Section 2: Botanical Identity and Quality Assessment Tool

Good Agricultural Collection Practices and Good Manufacturing Practices (GACP-GMP) for botanical materials

Botanical agricultural, collection and manufacturing practices have wide-ranging impacts on product quality, native and regional communities and the environment. AHPA's Guidance on Good Agricultural and Collection Practices and Good Manufacturing Practices for Botanical Materials provides a template for small and large growers, harvesters, and processors to implement and document best practices. The guidance and accompanying assessment tools help the industry ensure that herbal raw materials used in consumer products are accurately identified, not adulterated with contaminants that may present a public health risk, and fully conform to all quality characteristics for which they are represented.

Download AHPA's GACP-GMP Guidance >>

Download all GACP-GMP assessment tools >>

GACP-GMP assessment tools

Section 2: Botanical Identity and Quality Assessment Tool

All steps in the production of a botanical material must be performed properly to ensure the quality of the finished material

Published: Sunday, July 9, 2017

This form is for use in conjunction with Section 2 Botanical Identity and Quality, AHPA Good agricultural collection practices and good manufacturing practices for botanical materials. Supporting information for specific elements can be attached to this form.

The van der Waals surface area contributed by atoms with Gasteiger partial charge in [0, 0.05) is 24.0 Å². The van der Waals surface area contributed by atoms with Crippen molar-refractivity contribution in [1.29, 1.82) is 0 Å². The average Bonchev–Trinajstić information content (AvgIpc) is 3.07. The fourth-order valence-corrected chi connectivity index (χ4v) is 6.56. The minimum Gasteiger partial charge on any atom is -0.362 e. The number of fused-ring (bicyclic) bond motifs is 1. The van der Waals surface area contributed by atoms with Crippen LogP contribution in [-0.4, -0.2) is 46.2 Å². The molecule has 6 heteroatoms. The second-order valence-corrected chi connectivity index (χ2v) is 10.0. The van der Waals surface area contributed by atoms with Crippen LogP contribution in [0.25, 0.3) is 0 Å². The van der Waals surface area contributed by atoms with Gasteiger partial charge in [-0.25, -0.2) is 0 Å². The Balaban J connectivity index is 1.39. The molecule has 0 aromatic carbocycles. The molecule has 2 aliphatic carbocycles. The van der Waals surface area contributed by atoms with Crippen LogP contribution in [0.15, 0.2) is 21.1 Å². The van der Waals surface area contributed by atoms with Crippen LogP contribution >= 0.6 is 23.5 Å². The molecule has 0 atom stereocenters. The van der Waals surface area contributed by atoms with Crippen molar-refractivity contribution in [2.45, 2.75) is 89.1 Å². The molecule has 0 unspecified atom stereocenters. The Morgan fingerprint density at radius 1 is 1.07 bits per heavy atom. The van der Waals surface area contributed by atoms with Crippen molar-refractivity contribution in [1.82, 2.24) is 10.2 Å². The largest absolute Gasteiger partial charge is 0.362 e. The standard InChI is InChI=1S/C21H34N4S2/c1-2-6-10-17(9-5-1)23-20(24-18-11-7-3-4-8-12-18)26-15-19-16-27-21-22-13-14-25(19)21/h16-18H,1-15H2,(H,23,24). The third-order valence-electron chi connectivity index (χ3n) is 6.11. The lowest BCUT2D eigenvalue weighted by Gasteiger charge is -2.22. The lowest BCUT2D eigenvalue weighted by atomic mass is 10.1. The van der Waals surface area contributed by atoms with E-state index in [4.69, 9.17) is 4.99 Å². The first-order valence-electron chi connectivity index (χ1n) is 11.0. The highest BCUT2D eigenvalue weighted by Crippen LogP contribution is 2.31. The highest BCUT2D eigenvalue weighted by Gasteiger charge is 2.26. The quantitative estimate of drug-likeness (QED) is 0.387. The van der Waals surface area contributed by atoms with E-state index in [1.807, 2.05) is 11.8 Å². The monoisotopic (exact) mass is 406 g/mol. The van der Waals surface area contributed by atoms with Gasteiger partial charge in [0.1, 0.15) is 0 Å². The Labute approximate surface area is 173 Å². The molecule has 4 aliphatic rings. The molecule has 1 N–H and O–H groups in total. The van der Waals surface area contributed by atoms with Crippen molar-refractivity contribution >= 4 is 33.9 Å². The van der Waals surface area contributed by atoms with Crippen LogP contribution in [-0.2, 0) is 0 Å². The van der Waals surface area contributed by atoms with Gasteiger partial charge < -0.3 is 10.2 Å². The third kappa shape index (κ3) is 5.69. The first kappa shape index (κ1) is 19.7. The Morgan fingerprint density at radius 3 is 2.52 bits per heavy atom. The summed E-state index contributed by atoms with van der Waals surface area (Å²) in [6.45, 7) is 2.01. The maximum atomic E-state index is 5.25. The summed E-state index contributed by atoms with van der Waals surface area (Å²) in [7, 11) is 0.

Botanical identity and quality must be assured throughout the growing, harvesting, post-harvest handling, and further processing of botanical materials. Improper or careless practices at any stage may result in material that is misidentified, adulterated, or that fails to meet the necessary specifications.

All steps in the production of a botanical material must be performed properly to ensure the quality of the resulting finished material. This includes everything from site location and cultivation, to harvest, to post-harvest steps such as washing, cutting, dehydrating, packaging, storing, and transporting.

Any material offered as a particular genus, species, subspecies, variety, cultivar, hybrid, or other lesser division of a species must in fact be that exact taxon.

Limits should be established for impurities and contaminants that may adulterate the material or adversely affect its quality.

Print

Documents to download


2017 Annual Fund Sponsors

           

AHPA appreciates the support of its sponsors, but does not endorse, recommend, or provide a warranty for any sponsor company, its products or services. AHPA has no responsibility for any transaction entered into with any of these companies.